Seasonal Trends of DOM Character in Soils and Stream Change With Snowmelt Timing
College of Forest Resources and Environmental Science; Department of Biological Sciences
In many watersheds, runoff occurring with snowmelt brings the largest pulse of dissolved organic matter (DOM) from soils to streams. Yet, exactly how soil and stream DOM fractions are altered as snowmelt timing changes is not well understood. We studied the optical character of DOM as it moved through a first-order northern hardwood watershed through the snowmelt period. While stream dissolved organic carbon (DOC; mean = 4.6 mg C L−1) concentrations were not correlated with snowmelt flushing, stream DOM appeared humic-like throughout the study period (humification index, HIX; mean = 10.9). Within the stream, we measured seasonal increases in an inverse index of DOM molecular weight and processing (spectral slope, S275–295; range = 0.0102–0.0214) and in an index of recently derived DOM (Biological Index, BIX; range = 0.2–1.1). We measured a decrease in an inverse index of DOM oxidation (ratio of Peak C to Peak A, or C/A; range = 0.59–2.01) through the snowmelt period. Stream BIX and C/A tracked those measured in the north aspect soils throughout the study. C/A was unique as it decreased from source to stream, likely reflecting the diagenesis of DOM through soils. These data suggest that changes in the timing of snowmelt and hydrologic connectedness within a watershed affect seasonal changes in stream DOM character. We suggest that watersheds with deep glacial till parent materials have stream connectivity limited by subsurface flow paths, with stream DOM character being determined largely by slow melt and a longer period of infiltration.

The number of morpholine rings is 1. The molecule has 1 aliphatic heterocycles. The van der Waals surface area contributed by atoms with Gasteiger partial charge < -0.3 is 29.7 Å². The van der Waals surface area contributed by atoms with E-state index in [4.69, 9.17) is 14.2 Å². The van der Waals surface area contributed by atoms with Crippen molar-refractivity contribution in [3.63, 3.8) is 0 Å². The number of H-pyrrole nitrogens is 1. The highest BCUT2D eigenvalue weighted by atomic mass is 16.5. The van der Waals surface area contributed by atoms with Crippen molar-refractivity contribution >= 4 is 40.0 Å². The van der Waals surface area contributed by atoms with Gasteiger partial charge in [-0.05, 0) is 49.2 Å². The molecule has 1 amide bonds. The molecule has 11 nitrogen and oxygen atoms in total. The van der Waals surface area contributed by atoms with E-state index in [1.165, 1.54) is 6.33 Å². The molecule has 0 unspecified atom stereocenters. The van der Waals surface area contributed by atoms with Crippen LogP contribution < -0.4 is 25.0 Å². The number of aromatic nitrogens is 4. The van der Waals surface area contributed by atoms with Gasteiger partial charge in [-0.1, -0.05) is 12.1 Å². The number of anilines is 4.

Water Resources Research
Seasonal Trends of DOM Character in Soils and Stream Change With Snowmelt Timing.
Water Resources Research,
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